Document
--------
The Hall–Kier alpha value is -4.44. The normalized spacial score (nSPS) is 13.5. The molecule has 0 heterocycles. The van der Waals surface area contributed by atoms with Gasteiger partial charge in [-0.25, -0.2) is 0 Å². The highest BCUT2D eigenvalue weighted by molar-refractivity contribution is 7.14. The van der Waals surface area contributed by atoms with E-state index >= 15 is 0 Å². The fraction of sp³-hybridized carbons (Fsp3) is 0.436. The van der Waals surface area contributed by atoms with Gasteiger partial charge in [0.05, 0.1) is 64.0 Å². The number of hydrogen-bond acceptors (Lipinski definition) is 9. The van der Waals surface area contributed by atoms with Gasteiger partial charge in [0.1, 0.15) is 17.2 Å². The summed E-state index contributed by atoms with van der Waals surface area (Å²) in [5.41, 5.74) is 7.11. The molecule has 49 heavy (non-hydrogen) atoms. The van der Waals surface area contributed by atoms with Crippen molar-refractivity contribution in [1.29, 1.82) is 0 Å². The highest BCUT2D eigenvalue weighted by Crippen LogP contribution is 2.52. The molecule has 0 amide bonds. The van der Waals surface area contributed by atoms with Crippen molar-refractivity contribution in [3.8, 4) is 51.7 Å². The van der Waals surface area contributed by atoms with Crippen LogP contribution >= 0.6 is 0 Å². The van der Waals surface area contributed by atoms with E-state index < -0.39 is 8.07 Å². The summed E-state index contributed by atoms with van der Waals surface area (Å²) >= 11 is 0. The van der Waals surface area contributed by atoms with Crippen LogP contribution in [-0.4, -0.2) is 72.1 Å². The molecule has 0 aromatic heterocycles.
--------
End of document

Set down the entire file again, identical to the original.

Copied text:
The Hall–Kier alpha value is -4.44. The normalized spacial score (nSPS) is 13.5. The molecule has 0 heterocycles. The van der Waals surface area contributed by atoms with Gasteiger partial charge in [-0.25, -0.2) is 0 Å². The highest BCUT2D eigenvalue weighted by molar-refractivity contribution is 7.14. The van der Waals surface area contributed by atoms with E-state index >= 15 is 0 Å². The fraction of sp³-hybridized carbons (Fsp3) is 0.436. The van der Waals surface area contributed by atoms with Gasteiger partial charge in [0.05, 0.1) is 64.0 Å². The number of hydrogen-bond acceptors (Lipinski definition) is 9. The van der Waals surface area contributed by atoms with Gasteiger partial charge in [0.1, 0.15) is 17.2 Å². The summed E-state index contributed by atoms with van der Waals surface area (Å²) in [5.41, 5.74) is 7.11. The molecule has 49 heavy (non-hydrogen) atoms. The van der Waals surface area contributed by atoms with Crippen molar-refractivity contribution in [1.29, 1.82) is 0 Å². The highest BCUT2D eigenvalue weighted by Crippen LogP contribution is 2.52. The molecule has 0 amide bonds. The van der Waals surface area contributed by atoms with Crippen molar-refractivity contribution in [3.8, 4) is 51.7 Å². The van der Waals surface area contributed by atoms with Crippen LogP contribution >= 0.6 is 0 Å². The van der Waals surface area contributed by atoms with E-state index < -0.39 is 8.07 Å². The summed E-state index contributed by atoms with van der Waals surface area (Å²) >= 11 is 0. The van der Waals surface area contributed by atoms with Crippen LogP contribution in [-0.4, -0.2) is 72.1 Å². The molecule has 0 aromatic heterocycles.